George Nixon Dent (1894 – 1918)
27641 Private George Nixon Dent, 1st Battalion, the Grenadier Guards was killed in action 27 September 1918 aged 25 and is buried at Sanders Keep Military Cemetery, Graincourt-les-Havrincourt  and commemorated on the Butterknowle, Copley, Staindrop War Memorials and the St. John the Evangelist Church Memorial Plaque.
George Nixon Dent was born 1894 at Lingley Stell in the Civil Parish of Langleydale & Shotton, County Durham to John W. and Phillis Dent.  In 1901, John worked as a coal miner (hewer) and farmer and the family lived at Lingley Stell. There were 3 children:
- Elizabeth born c.1878 at Marwood in Teesdale
- John W. born c.1891 at Lingley Stell
- George N. born 1894
By 1911, John had died and their 26 year old son Fred worked on the farm. John (Watson) aged 20 worked as a coal miner (putter) and George (Nixon) aged 16 worked as an apprentice butcher. George married Sarah Tallentire in 1913. Their daughter Phyllis Vera was born in 1913. 
The 1st Battalion, Grenadier Guards came under the command of the 20th Brigade, 7th Division and in August 1915 were transferred to the 3rd Guards Brigade, Guards Division.  The following units served in the 3rd Guards Brigade:
- 1st, the Grenadier Guards
- 4th, the Grenadier Guards joined August 1915 left February 1918
- 2nd, the Scots Guards
- 3rd Guards Brigade Machine Gun Company left March 1918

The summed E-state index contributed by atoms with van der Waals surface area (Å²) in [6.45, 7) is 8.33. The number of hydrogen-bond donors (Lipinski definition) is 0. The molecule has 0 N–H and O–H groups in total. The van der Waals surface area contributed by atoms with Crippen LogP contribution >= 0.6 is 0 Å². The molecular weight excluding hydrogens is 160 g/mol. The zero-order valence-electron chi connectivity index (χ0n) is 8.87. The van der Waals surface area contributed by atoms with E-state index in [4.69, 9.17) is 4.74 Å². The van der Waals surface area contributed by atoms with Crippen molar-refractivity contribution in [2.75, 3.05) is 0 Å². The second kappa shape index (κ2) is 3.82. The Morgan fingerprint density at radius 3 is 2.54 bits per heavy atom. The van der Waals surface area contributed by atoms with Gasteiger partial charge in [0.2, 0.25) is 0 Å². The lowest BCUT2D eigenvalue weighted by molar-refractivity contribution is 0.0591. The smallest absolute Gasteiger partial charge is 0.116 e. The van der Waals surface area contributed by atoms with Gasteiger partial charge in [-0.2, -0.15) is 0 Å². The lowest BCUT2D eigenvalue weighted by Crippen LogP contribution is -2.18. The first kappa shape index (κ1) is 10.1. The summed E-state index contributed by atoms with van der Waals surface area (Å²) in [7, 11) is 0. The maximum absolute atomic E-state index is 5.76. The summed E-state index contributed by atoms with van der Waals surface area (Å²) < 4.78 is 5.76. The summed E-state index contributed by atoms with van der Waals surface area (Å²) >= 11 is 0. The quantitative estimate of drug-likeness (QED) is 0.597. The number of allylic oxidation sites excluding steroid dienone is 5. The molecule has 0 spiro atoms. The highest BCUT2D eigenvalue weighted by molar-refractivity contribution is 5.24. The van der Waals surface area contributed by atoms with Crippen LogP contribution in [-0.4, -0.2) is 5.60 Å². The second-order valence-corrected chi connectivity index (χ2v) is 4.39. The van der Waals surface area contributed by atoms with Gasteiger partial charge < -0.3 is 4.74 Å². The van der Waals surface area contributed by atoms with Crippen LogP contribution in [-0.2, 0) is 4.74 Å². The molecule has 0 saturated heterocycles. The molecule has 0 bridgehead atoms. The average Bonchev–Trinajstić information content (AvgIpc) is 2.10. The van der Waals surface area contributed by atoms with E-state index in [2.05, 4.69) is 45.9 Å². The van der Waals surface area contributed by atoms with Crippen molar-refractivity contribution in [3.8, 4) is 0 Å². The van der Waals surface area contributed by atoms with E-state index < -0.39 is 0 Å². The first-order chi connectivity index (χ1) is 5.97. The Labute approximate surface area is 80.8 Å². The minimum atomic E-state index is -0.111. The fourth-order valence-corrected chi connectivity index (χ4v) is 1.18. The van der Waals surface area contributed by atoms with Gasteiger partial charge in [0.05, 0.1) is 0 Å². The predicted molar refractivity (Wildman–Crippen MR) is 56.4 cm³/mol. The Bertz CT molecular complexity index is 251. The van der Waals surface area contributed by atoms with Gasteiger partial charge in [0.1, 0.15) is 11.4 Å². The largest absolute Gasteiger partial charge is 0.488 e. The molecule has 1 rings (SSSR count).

- 3rd Guards Trench Mortar Battery 
The service record of Private G.N. Dent and the War Diary of the 1/Grenadier Guards has not been researched but the following account is derived from a variety of sources as referenced. Private G.N. Dent did not enter France until after 31 December 1915. Since his service record has not been researched, full details of his military career are unknown.
His date of death was 27 September 1918 which was at the commencement of the Battle of the Canal du Nord, 27 September – 1 October 1918. The 1/Grenadier Guards, as part of the Guards Division was with the 6th Corps of the 3rd Army.  Crossing of the Canal du Nord opened up the Hindenburg Line and the Guards Division saw action near the village of Flesquieres, south-west of Cambrai (see plan). The part played by the 1/Grenadier Guards is notable for the award of the Victoria Cross to Lord Gort.
The Attack on Premy Chapel 
26 September 1918: the battalion left billets about 1 mile north-west of Lagnicourt and marched along the Lagnicourt to Doignes road to bivouacs west of Louverval Wood. The strength of the battalion was 15 officers and 395 other ranks going into battle. The area of land subject to the attack lay to the north east of the village of Flesquieres and south-east of Graincourt which was held by the enemy. The Germans held Beet Trench leading to the ruins of the former Beetroot Factory which was a strong point to the east of Flesquieres. The battalion was to attack Premy Hill with the object of securing the line of the sunken road (note: precise location to be checked on a map) and was made in conjunction with the 2/20th London Regiment who were to advance on Marcoing and the 2/Scots Guards who were to attack Leech Trench. Marcoing is a village which lies to the east of Flesquieres.
The attack was to be led by No.2 Company on the right and No.4 Company to the left, followed No.3 Company in support at a distance of 500 yards in readiness to make a flank attack on Premy Hill from the north should it be necessary. No.1 Company was in reserve at a distance of 500 yards.